Proud to become an American

DURING his presidential campaign, Donald Trump vowed to construct a wall along America’s southern border with Mexico to curtail illegal immigration. He often gave one caveat: this “big, beautiful wall” would have a “big, beautiful door” for those entering the country lawfully. Now, though, fellow Republicans have begun arguing that the door for legal immigrants should be made smaller.

There are two main paths for immigrants to become legal permanent residents in America: work and family. A new bill called the Reforming American Immigration for Strong Employment (RAISE) Act, proposed by two Republican senators, Tom Cotton of Arkansas and David Perdue of Georgia, would restrict the family route, which is sometimes referred to as “chain” migration. Unveiled on February 7th, the bill would allow legal permanent residents to sponsor their spouses or children under 18 for residency, but not more distant or adult relatives, as green-card holders can now. It would also cap the number of refugees offered residency at 50,000 a year and stamp out the diversity lottery, which distributes 50,000 visas a year to people from countries that have low rates of immigration to America.

Proud to become an American

From 1990 to 2015 an average of 1m people became legal residents each year in America—up from an average of 532,000 between 1965 and 1990 (see chart). According to the Migration Policy Institute, during the past decade between 60% and 70% of lawful permanent immigration has been family-based. Messrs Cotton and Perdue estimate that the RAISE Act would reduce the number of legal immigrants by nearly 40% in its first year and 50% by its tenth year. Doing so, according to Mr Cotton, would promote higher wages for “all working Americans—whether your family came over here on the Mayflower or you just took the oath of citizenship.”

Roy Beck, the founder of NumbersUSA, a group that advocates reduced immigration, applauds the bill, which he says will allow the labour market to tighten. He says dry-wallers, roofers and other low-skilled workers frequently write to him complaining that they were edged out of work by immigrants willing to accept lower wages. Critics say there is no evidence that immigration harms native-born workers on the whole, and studies show that immigration has a positive effect on labour-market outcomes in the long term. To that Mr Cotton responds: “Only an intellectual could believe something so stupid. The laws of supply and demand have not been magically suspended.”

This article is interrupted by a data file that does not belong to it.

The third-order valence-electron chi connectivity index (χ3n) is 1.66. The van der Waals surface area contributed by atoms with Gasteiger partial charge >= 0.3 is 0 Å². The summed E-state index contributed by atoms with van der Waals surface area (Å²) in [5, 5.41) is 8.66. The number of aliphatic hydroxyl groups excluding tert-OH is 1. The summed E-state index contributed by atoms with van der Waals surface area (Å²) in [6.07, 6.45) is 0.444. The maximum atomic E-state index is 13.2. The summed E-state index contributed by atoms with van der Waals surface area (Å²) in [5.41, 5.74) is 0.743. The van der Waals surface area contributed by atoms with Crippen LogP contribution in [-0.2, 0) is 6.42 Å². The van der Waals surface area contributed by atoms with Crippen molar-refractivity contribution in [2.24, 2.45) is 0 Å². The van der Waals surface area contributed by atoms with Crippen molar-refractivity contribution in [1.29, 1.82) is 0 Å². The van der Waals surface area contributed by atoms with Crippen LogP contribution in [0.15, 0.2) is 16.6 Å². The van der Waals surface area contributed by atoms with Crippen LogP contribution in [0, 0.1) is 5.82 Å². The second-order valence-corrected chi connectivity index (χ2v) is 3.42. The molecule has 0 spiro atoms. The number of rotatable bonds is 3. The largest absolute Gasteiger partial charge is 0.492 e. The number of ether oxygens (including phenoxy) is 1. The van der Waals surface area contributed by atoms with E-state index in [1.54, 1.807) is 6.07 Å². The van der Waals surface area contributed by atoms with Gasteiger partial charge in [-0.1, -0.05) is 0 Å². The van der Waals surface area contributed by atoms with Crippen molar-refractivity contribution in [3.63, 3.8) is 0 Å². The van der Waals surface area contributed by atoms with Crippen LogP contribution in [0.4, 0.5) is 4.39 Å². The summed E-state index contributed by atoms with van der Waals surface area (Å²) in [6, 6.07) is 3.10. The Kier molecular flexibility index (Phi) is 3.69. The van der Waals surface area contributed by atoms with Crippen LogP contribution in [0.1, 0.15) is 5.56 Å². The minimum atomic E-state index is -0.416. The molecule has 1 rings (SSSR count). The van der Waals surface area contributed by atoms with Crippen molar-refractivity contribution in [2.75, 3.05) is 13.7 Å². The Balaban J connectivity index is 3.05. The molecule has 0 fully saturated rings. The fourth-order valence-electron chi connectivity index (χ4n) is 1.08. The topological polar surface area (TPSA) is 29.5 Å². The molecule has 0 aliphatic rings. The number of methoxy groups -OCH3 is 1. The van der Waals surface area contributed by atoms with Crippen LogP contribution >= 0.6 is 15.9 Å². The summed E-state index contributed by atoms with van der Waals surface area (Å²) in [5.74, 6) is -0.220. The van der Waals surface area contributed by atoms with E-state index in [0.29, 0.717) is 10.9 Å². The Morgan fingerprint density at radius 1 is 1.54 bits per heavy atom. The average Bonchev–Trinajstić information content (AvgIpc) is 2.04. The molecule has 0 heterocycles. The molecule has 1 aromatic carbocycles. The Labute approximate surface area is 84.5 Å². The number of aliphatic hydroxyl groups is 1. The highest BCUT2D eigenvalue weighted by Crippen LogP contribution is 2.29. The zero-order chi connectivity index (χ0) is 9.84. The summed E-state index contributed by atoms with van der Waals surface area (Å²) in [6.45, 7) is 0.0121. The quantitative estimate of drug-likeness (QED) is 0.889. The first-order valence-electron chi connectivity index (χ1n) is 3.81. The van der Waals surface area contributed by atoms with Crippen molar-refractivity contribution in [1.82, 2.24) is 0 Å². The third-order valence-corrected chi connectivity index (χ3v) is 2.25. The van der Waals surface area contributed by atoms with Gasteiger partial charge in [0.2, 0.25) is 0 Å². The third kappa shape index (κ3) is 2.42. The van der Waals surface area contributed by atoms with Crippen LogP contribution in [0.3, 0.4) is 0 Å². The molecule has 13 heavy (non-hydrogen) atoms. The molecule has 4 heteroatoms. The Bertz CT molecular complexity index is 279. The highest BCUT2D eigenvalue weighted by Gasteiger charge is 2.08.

The notion of curtailing legal immigration has lurched in and out of mainstream political debate in America for the past century. It was popular in the 1920s, in the wake of an earlier surge in immigrant flows, and inspired the enactment of two restrictive laws: the Emergency Quota Act of 1921 and the Immigration Act of 1924, which together established a quota system based on national origins. Another effort to reduce legal immigration came in the 1990s, after three decades of elevated immigration. In 1995 Bill Clinton initially endorsed a bipartisan congressional commission’s suggestion to slash legal immigration by a third, but the push for a law that would have cut family-chain migration failed after Mr Clinton withdrew his support.

The RAISE Act is also unlikely to prevail; two prominent Republican senators, Lindsey Graham and John McCain, have expressed opposition to it, along with their Democratic colleagues. But even if the legislation flops, the ideas it promotes will have powerful advocates in Washington. Jeff Sessions, Mr Trump’s attorney-general, has long championed reduced immigration. Stephen Miller, who was once Mr Sessions’s communications director and now advises Mr Trump, seems to share his old boss’s attitudes. Mr Trump’s own rhetoric on legal immigration is ambivalent. He has both called for the “big, beautiful door” and, in a policy speech before the election, said he wants “to keep immigration levels measured by population share within historical norms.”